The Side Eyes, "So Sick" (In the Red). Earlier in the summer, this L.A. band celebrated its roots with a gig titled "Punk is Dad." They shared the bill with iconic L.A. punk band Redd Kross, whose co-founder, Jeff McDonald, is Side Eyes singer Astrid McDonald's dad. Her mom? Guitarist Charlotte Caffey of the Go-Go's.
Lineage noted, Side Eyes' debut album for the lauded northeast L.A. label In the Red is harder, faster and louder than her parents' bands — at least when they want it to be.
Featuring three- and four-chord songs that seldom extend past the two-minute mark, the dozen jams on "So Sick" are as direct as they are urgent.
"Cat Call" decries public gawkers; "Guy/Chick" addresses Astrid's desire for "a man who can dress like a chick"; "I Don't Want to Go to School" is self-explanatory. Punk may be dad, but in Astrid's hands, punk is daughter, too.
Carlos Niño & Friends, "Organic Self" (Leaving Records). The Los Angeles artist, producer, DJ, arranger and connector has played a quiet but crucial role in the evolution of free-form beat music in Los Angeles. A longtime Dublab operative, founder of Build an Ark and collaborator with composer Miguel Atwood-Ferguson, Niño hosted the influential KPFK-FM radio show "Spaceways," which celebrated musical mysticism, Afrofuturism and free jazz.
The first track to surface from "Going Home," his forthcoming fifth album under the Carlos Niño & Friends banner, is a wildly propellent track — New Age on steroids? — that opens with the sound of crickets and a tense strings-and-snare pattern.
The song blossoms with bass midway through, as if sunlight has warmed the manic rhythm enough to sprout bottom-end roots. As the piece evolves, chimes and bells swoop in like a breeze.
"Going Home," which comes out Oct. 20, features friends including Atwood-Ferguson, the Los Angeles-based Ghanian xylophone master SK Kakraba, New Age composer Iosas and hotshot percussionist Deantoni Parks (Flying Lotus, the Mars Volta, Omar Rodríguez-López). Niño & Friends will tour Europe in the fall.
Tara Jane O'Neil, "Fact Mix #618" (Fact). For this new mix in the British magazine's ongoing series, the L.A.-based O'Neil entangles visionary female voices including Judee Sill, Solange, Alice Coltrane, Joni Mitchell and others, who combine to create an hour-long series of epiphanies.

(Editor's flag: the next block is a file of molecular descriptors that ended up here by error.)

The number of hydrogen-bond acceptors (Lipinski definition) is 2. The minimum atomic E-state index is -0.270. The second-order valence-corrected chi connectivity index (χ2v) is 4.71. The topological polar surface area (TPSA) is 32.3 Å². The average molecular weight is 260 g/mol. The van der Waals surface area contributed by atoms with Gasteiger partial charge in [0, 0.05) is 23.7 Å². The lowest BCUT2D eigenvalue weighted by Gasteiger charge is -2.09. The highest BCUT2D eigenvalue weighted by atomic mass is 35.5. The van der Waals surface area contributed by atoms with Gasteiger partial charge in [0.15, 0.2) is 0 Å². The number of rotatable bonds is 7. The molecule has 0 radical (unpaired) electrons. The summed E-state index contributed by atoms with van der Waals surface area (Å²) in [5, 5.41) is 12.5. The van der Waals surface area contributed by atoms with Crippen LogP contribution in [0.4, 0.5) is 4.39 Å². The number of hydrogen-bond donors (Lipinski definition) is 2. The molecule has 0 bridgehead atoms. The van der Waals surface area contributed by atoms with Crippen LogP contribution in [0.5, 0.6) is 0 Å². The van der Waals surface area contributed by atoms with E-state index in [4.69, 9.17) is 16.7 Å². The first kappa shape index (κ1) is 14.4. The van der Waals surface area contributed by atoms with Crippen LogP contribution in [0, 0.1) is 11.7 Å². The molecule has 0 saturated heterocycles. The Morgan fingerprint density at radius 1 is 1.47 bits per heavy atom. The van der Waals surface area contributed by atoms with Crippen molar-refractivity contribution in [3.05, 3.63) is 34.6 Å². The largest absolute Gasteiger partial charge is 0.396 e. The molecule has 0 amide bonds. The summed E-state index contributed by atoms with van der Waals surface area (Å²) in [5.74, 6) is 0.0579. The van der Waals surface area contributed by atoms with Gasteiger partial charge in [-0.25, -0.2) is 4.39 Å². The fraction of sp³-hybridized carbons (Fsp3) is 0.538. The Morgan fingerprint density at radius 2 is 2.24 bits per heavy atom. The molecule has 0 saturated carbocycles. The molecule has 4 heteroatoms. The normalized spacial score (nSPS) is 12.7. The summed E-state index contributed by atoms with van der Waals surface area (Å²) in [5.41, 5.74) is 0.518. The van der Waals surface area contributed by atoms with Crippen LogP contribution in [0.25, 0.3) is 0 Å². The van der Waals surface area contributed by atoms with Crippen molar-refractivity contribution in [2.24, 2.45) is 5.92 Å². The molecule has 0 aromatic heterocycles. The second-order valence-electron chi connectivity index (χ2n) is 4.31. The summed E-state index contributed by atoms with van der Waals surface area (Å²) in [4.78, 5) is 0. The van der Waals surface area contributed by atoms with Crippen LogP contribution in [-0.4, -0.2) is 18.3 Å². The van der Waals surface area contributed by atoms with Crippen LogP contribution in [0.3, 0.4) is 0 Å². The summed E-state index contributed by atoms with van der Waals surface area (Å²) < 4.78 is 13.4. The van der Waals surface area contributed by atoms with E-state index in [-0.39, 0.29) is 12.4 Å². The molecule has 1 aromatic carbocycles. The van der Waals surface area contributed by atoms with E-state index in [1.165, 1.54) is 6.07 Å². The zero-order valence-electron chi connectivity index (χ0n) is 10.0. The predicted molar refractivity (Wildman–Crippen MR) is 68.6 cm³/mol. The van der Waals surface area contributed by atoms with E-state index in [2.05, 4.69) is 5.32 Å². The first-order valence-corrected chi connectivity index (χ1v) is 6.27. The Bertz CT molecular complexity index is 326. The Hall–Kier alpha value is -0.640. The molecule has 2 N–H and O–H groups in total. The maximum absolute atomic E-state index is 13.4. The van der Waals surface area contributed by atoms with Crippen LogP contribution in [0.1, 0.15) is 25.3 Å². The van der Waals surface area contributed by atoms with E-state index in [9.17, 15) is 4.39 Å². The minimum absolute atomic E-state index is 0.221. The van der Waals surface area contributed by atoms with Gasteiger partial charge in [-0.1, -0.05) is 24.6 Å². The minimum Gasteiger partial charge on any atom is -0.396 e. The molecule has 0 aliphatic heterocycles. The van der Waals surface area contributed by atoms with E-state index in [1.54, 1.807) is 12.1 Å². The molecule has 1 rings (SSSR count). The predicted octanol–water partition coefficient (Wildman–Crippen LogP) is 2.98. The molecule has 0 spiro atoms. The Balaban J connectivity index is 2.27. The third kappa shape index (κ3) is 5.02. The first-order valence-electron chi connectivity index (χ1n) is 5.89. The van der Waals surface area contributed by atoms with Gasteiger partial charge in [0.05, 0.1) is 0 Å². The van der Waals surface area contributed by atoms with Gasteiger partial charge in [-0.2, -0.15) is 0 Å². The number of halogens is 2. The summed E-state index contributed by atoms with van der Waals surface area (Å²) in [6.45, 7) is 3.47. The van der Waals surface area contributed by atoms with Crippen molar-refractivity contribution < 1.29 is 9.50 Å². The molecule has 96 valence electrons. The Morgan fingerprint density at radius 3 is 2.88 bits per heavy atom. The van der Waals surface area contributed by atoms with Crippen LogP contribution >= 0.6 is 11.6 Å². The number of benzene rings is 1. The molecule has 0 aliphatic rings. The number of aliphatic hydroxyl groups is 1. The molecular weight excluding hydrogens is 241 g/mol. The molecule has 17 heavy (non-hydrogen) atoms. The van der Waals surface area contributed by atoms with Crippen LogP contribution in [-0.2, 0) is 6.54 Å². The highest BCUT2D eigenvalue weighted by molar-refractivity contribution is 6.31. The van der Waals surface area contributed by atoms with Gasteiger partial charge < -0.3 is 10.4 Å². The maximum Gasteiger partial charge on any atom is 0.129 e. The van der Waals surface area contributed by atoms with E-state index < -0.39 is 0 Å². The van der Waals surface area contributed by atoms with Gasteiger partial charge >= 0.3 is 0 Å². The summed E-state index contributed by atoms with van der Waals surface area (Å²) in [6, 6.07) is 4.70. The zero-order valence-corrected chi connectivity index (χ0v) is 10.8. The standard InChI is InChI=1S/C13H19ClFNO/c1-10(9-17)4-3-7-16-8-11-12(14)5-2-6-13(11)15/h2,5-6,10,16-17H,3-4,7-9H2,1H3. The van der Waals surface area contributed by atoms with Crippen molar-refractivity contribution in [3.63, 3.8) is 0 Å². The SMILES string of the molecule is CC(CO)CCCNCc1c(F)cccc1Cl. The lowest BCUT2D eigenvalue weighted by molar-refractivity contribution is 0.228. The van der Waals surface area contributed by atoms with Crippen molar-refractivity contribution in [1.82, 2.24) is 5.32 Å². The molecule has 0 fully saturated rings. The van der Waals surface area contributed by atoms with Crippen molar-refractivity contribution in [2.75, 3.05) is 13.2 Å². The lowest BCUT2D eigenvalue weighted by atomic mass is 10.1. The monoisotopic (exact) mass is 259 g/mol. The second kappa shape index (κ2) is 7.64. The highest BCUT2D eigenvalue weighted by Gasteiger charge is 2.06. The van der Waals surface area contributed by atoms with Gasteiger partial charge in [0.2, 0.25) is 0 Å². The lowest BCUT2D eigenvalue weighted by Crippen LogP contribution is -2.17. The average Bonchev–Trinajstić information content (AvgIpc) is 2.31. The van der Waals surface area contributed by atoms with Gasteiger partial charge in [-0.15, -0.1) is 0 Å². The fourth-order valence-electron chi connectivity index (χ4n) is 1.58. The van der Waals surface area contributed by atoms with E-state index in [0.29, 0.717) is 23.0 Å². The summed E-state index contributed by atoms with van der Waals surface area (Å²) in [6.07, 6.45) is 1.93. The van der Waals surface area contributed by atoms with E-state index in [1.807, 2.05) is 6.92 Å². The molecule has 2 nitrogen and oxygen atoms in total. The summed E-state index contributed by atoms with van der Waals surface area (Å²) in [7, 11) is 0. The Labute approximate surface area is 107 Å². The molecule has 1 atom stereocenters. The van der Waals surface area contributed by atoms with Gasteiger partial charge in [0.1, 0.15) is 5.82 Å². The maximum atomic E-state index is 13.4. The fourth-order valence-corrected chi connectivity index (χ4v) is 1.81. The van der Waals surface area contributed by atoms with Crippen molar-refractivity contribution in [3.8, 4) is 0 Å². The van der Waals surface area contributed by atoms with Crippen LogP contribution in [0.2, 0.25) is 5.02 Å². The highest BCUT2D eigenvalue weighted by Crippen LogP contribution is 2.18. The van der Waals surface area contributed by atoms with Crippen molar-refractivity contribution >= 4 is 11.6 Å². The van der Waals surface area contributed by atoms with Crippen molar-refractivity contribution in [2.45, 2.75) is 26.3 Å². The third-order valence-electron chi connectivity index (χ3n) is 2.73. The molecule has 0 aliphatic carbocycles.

O'Neil, who moved to Los Angeles a half-decade ago after years spent in Louisville, recently issued a quietly breathtaking album on the avant-folk label Gnomonsong, and the music she chose for the mix is a precise distillation of her aesthetic.
Among the most striking is "Theme 002" by the Chicago jazz trumpeter Jaimie Branch, which couples relentless percussion with her sparse horn runs. O'Neil segues that into Solange's "Weary," from her "A Seat at the Table," and follows that with a late-period Joni Mitchell piece, "Shine," from her 2007 album of the same name.
Wand, "Plum" (Drag City). The longest song on the wild psych-punk band Wand's first album in two years opens with a series of minimal, rhythmic tones before locking into a decidedly urgent melody and groove.
Filled with tangled guitar lines that suggest New York art-punk band Television, precisely placed piano chords that serve as a kind of rudder and an improvised break that suggests some of the more twisted Grateful Dead instrumental diversions, "Blue Cloud" vibes like a prog-rock jam minus any pretense.
Elsewhere on the album, which comes out Sept. 22, the five-piece creates gentle beauty during "Charles De Gaulle," a work that, like many Wand songs, shifts gears two-thirds of the way through, this one with the introduction of tribal tom-toms and bells. "White Cat" finds its drive inside a noisy synth arrangement, one that competes with electric guitar for supremacy.